Mar 20, 2023
First Republic Set to Extend Record Loss as S&P Downgrades Again
(Bloomberg) -- New York Community Bancorp Inc. surged by a record Monday, leading a rally in regional bank stocks, after the lender was upgraded by at least two analysts following its agreement to take over Signature Bank’s deposits and some of its loans.
Shares of the Hicksville, New York-based bank jumped 32% for its biggest gain ever. The move made it the best performing member of the KBW Regional Banking Index, which rallied 1.5% on Monday. Meanwhile, First Republic Bank extended its rout to close at an all-time low.
NYCB is benefiting from a “sweetheart deal” as the Federal Deposit Insurance Corp. “priced the assets to move quickly,” wrote Wedbush analyst David Chiaverini in his upgrade of the stock. “In exchange for the $2.7 billion discount on acquired loans, plus the interest income earned on the loans and securities, NYCB will give up only $300 million in equity appreciation rights to the FDIC,” he added.
Monday’s rally across regional banks helped stem what had been a brutal two-week stretch for the sector following the collapse of both Silicon Valley Bank and Signature Bank. UBS Group AG’s $3.2 billion takeover of Credit Suisse Group AG on Sunday helped further calm the nerves of investors.
Among other regional lenders rallying to start the week, PacWest Bancorp gained 11%, while BankUnited Inc. jumped 4.8%. First Citizens BancShares Inc. jumped by the most since November 2020 after a report that it is still hoping to make a deal for all of Silicon Valley Bank. Wall Street’s larger firms mostly rallied with JPMorgan Chase & Co., Morgan Stanley and Goldman Sachs Group Inc. each climbing by more than 1%.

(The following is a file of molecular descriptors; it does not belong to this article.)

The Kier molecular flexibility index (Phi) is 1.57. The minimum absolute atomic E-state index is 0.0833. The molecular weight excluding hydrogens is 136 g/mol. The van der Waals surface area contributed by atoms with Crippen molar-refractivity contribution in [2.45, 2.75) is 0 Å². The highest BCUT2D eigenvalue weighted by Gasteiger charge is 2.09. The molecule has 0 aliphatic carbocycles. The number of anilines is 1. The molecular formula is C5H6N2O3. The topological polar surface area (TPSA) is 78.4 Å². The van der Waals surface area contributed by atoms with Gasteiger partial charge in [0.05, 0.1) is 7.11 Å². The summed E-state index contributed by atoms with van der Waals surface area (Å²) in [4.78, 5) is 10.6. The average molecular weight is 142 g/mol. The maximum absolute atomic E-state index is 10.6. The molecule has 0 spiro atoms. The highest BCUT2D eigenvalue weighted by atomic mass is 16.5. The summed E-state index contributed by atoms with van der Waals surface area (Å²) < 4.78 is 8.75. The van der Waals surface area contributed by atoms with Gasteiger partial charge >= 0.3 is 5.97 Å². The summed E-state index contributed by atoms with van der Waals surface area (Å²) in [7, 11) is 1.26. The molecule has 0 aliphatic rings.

Still, despite a rebound for the majority of the banking sector, First Republic shares faced renewed selling, plunging 47% and triggering multiple volatility halts during the day. The San Francisco-based lender extended its drop after reports that JPMorgan Chief Executive Officer Jamie Dimon is leading talks about fresh efforts to stabilize the lender.
Adding additional pressure to shares — S&P cut its credit rating for the second time in less than a week.
While analysts remain on edge that a continued deposit flight from regional banks will harm liquidity and potentially spark a credit crunch, some view the recent selloff as an opportunity for investors to buy the dip.
“We believe this is one of the best risk/reward trade-offs in this group that we have seen in our 23-year career,” said Baird analyst David George, noting the KBW Bank Index’s 15% drop last week. “The stocks are more inexpensive today than they were during the pandemic, and if you don’t buy banks here, we aren’t sure when you do.”
(Updates pricing throughout to market close.)
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